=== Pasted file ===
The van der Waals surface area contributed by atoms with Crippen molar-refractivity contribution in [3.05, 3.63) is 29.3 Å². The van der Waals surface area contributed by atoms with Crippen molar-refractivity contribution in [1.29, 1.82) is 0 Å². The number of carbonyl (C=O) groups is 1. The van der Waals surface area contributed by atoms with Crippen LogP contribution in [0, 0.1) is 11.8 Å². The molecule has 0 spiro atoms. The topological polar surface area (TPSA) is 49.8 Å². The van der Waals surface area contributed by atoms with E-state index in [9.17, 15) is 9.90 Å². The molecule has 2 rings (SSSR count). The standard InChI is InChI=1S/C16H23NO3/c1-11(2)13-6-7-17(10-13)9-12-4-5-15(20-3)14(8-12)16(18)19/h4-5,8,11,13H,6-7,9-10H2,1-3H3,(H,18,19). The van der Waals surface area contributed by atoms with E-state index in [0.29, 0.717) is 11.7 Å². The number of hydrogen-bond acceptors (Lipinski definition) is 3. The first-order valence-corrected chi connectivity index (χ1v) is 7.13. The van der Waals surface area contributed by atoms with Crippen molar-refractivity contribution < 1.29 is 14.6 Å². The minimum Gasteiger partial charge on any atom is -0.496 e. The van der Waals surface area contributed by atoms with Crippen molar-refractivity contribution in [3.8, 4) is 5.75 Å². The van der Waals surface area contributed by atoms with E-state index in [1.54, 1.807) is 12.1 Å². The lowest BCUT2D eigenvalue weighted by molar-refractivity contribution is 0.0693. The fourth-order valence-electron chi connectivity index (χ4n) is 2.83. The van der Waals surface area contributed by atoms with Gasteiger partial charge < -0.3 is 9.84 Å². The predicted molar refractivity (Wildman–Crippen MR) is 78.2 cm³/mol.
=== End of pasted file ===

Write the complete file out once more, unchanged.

The van der Waals surface area contributed by atoms with Crippen molar-refractivity contribution in [3.05, 3.63) is 29.3 Å². The van der Waals surface area contributed by atoms with Crippen molar-refractivity contribution in [1.29, 1.82) is 0 Å². The number of carbonyl (C=O) groups is 1. The van der Waals surface area contributed by atoms with Crippen LogP contribution in [0, 0.1) is 11.8 Å². The molecule has 0 spiro atoms. The topological polar surface area (TPSA) is 49.8 Å². The van der Waals surface area contributed by atoms with E-state index in [9.17, 15) is 9.90 Å². The molecule has 2 rings (SSSR count). The standard InChI is InChI=1S/C16H23NO3/c1-11(2)13-6-7-17(10-13)9-12-4-5-15(20-3)14(8-12)16(18)19/h4-5,8,11,13H,6-7,9-10H2,1-3H3,(H,18,19). The van der Waals surface area contributed by atoms with E-state index in [0.29, 0.717) is 11.7 Å². The number of hydrogen-bond acceptors (Lipinski definition) is 3. The first-order valence-corrected chi connectivity index (χ1v) is 7.13. The van der Waals surface area contributed by atoms with Crippen molar-refractivity contribution < 1.29 is 14.6 Å². The minimum Gasteiger partial charge on any atom is -0.496 e. The van der Waals surface area contributed by atoms with Crippen molar-refractivity contribution in [3.8, 4) is 5.75 Å². The van der Waals surface area contributed by atoms with E-state index in [1.54, 1.807) is 12.1 Å². The lowest BCUT2D eigenvalue weighted by molar-refractivity contribution is 0.0693. The fourth-order valence-electron chi connectivity index (χ4n) is 2.83. The van der Waals surface area contributed by atoms with Gasteiger partial charge < -0.3 is 9.84 Å². The predicted molar refractivity (Wildman–Crippen MR) is 78.2 cm³/mol.